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At the DSEI exhibition in London on 13 September 2023 BAE Systems outlined a new concept for fighting in the High North and Indo-Pacific based on mechanised formations using substantially weaponised versions of BAE Systems Hägglunds’ BvS10 armoured articulated all-terrain tracked carrier.

The BvS10, under this concept, would thus go beyond simply being an armoured personnel carrier (APC) or a logistics vehicle into a fully fledged armoured fighting vehicle.

Darren Restarick, regional director for BAE Systems Hägglunds, pointed out that the difficult terrain of the High North and the Indo-Pacific region are key areas where Western forces are looking to project defence capability in 21st Century conflict scenarios. For this reason, he said, the BvS10 will become more prominent “because of the unique terrain in which you’re having to manoeuvre in order to do your job”.

“Conflicts have shown that possessing a vehicle that is able to negotiate all of these complex terrains of the High North and the Indo-Pacific, as well as other areas in the world, is decisive in both the operational and tactical fighting in gaining and sustaining an advantage,” said Restarick. “We see that there is a change and a need for this capability, but exploring it beyond the armoured personnel carrier. BvS10 enhances battlefield manoeuvre utilising the unparallelled potential of hypermobility, modularity and signature avoidance.”

A very well armed example of a BVs10 modular fighting vehicle variant on the BAE Systems stand at DSEI 2023. (Photo: P Felstead)

Restarick asserted that the BvS10 has the greatest potential tactical mobility of any NATO vehicle in service”, noting that by NATO definitions of terrain traversability the BvS10 can negotiate 80% of terrain worldwide.

“We have the capability of theatre entry; we have expeditionary warfare capability; we can project forward without support; we’re able to swim,” he noted of the BvS10. “If we look at trench-crossing capability, this small vehicle can cross trenches of 2 m – and that’s comparable to 8×8s and IFVs, both of which are designed to work with tanks. So when we look at extending the capability from an armoured personnel carrier, we can now start to see that, within the capability matrix, this can still keep up with tanks.”

The low ground pressure of the BvS10, Restarick added, also means it is capable of traversing terrain such as floating bogs that other AFVs simply cannot negotiate, while its width, which is less than that of most AFVs, means the BvS10 can access and manoeuvre within woodlands.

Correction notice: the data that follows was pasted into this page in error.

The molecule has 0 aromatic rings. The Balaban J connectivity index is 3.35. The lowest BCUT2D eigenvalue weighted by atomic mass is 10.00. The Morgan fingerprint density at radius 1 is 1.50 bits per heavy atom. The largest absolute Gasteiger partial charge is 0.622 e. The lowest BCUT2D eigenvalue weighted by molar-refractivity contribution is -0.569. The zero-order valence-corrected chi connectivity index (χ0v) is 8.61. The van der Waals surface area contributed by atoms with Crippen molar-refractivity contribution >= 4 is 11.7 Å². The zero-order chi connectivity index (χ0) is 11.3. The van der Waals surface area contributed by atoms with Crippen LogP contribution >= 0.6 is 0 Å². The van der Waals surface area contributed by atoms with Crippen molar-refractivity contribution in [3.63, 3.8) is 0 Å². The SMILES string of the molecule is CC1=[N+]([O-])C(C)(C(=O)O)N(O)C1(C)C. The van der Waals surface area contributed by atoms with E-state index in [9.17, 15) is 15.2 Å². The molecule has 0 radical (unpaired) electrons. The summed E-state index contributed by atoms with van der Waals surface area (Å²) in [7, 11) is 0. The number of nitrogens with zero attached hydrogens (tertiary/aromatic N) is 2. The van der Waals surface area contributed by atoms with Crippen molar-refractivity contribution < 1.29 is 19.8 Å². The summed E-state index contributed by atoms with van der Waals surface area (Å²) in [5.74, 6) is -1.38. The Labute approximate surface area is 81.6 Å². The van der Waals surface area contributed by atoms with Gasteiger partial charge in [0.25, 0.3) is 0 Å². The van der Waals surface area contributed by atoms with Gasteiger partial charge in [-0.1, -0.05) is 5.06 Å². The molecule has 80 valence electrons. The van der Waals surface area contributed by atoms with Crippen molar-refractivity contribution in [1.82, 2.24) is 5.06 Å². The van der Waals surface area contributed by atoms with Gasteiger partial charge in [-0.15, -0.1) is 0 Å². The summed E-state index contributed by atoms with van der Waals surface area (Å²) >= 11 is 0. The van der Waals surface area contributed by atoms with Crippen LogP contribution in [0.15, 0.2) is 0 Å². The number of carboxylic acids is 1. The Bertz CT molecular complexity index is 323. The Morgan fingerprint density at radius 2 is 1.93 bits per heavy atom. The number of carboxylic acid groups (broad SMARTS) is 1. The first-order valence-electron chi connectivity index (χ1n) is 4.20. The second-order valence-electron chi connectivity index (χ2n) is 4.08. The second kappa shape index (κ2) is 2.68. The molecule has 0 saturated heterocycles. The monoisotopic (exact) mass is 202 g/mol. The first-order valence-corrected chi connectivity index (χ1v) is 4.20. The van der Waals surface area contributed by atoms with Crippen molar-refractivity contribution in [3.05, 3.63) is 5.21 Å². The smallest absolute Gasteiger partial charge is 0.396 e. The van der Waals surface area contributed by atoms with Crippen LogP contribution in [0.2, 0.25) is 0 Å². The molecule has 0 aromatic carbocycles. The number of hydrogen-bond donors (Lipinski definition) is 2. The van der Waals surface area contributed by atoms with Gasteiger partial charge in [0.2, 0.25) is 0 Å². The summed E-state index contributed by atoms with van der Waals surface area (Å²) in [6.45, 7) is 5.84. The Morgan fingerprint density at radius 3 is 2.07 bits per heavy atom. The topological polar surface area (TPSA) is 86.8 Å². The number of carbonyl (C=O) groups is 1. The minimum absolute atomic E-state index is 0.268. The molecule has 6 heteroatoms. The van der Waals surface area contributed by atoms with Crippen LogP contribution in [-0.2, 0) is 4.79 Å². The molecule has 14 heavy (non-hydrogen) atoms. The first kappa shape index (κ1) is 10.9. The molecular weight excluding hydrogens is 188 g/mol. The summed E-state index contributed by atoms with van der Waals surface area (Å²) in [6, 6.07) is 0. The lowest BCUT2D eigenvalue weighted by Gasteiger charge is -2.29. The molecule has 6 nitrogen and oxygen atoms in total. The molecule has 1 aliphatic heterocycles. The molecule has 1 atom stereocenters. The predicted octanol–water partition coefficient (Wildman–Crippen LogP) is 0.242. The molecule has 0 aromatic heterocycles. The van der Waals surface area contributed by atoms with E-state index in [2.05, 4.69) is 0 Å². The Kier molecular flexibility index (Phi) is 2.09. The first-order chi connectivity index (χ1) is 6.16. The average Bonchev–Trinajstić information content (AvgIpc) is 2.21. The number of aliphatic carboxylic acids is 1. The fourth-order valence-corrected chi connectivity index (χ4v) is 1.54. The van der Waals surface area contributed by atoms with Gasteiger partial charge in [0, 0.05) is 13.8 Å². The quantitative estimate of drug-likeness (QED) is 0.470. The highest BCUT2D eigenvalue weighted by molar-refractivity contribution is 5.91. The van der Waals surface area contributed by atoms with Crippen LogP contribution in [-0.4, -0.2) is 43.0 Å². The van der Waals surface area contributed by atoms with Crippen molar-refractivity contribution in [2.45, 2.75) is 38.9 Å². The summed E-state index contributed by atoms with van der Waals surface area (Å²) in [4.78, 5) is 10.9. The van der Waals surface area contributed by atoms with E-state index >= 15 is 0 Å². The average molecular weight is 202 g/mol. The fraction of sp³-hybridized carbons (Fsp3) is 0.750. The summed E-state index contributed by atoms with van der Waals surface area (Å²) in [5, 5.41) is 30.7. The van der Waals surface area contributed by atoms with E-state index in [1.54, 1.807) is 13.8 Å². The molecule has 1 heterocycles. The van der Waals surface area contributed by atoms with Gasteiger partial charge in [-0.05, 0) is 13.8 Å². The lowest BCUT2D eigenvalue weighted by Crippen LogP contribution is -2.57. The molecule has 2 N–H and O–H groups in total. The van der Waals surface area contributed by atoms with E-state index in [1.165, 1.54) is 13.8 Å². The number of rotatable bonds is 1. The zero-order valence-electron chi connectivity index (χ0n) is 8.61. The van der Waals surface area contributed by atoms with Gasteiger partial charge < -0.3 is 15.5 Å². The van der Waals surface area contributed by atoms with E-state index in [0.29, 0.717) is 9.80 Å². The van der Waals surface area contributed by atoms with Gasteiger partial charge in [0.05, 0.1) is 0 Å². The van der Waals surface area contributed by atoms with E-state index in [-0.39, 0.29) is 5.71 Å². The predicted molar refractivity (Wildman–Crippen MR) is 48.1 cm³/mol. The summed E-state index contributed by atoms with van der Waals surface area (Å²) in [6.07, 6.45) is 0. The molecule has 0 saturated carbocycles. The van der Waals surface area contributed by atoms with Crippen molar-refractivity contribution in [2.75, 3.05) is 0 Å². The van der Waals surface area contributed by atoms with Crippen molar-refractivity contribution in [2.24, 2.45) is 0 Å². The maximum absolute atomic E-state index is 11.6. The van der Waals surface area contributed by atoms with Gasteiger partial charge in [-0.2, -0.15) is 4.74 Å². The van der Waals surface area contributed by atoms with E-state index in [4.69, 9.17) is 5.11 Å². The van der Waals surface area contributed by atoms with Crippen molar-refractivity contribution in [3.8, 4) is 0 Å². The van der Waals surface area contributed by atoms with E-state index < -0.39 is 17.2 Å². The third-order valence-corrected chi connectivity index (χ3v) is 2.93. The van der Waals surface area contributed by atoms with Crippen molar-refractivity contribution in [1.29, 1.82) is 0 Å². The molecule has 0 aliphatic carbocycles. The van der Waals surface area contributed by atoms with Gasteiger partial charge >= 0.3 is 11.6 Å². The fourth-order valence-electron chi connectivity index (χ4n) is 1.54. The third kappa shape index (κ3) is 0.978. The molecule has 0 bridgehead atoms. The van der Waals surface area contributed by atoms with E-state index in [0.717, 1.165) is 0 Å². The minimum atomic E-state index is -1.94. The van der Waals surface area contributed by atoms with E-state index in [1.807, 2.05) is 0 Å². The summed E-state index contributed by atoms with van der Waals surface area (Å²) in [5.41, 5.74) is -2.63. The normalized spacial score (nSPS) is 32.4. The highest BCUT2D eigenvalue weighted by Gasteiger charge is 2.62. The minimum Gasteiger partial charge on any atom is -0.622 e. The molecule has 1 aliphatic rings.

Restarick additionally noted that the BvS10’s relatively small size means that a single vehicle is air-transportable in a C-130 transport aircraft, while two can be carried by an A400M and four by a C-17.

While Restarick conceded that the BvS10’s armour protection is only to NATO Stanag Level 2, he pointed out that its hypermobility effectively “exponentially increases” its survivability, given that it can manoeuvre in areas an enemy would not expect to cover and, in doing so, potentially “over-extend an enemy’s ISTAR matrix”.

Turning to the example of a modular fighting vehicle BvS10 variant that BAE Systems has displayed on its stand at DSEI 2023, Restarick that its rear car features a Moog Flexible Mission Platform, Advanced Precision Kill Weapon System (APKWS) guided rockets, an RBS 70 short-range surface-to-air missile launcher and a 360° hemispheric radar, while the front car mounts a remote weapon station armed with a 7.72 mm Dillon Aero Minigun. 

He pointed out, however, that the vehicle is agnostic in terms of weapons fit. “You can have whatever you want on there. This is just more about demonstrating a capability,” he said, adding that “the main takeaway for me here is that BvS10 can be configured to address almost any threat in the modern operating environment”.

Given that BAE Systems is effectively selling the idea of a new mechanised formation, as opposed to simply a new BvS10 variant, ESD asked Restarick whether the company would initially focus its marketing efforts on the Nordic NATO nations that already use and are thus familiar with the operational capabilities of such vehicles.

“Yes, the High North is definitely an area where we’re focusing,” he replied. “It is a much easier sell to people that have been using Bv206 or also BvS10 to replace those.

“Yes, it is a huge task to get that thought process out there to understand and then change, but we also have to remember that they have a new challenge. Their current capabilities cannot manoeuvre to the extent that they would like them to manoeuvre in the High North, so what we’re saying is that, if we can get there early enough to [get to] the people are doing this analysis and say ‘This is real; this is how a capability can be substantially supported by Bvs10’ – especially within the reconnaissance and infantry brigades – then I think that we’re in the right stage in order to give the right points into those questions.

“It’s about informing the people that are making that analysis,” Restarick said. “Now, we see a lot of changes around; you know, what’s going to happen with the M113 [tracked armoured personnel carrier] in the future? What are they going to replace it with? For me, this is the answer.”

Peter Felstead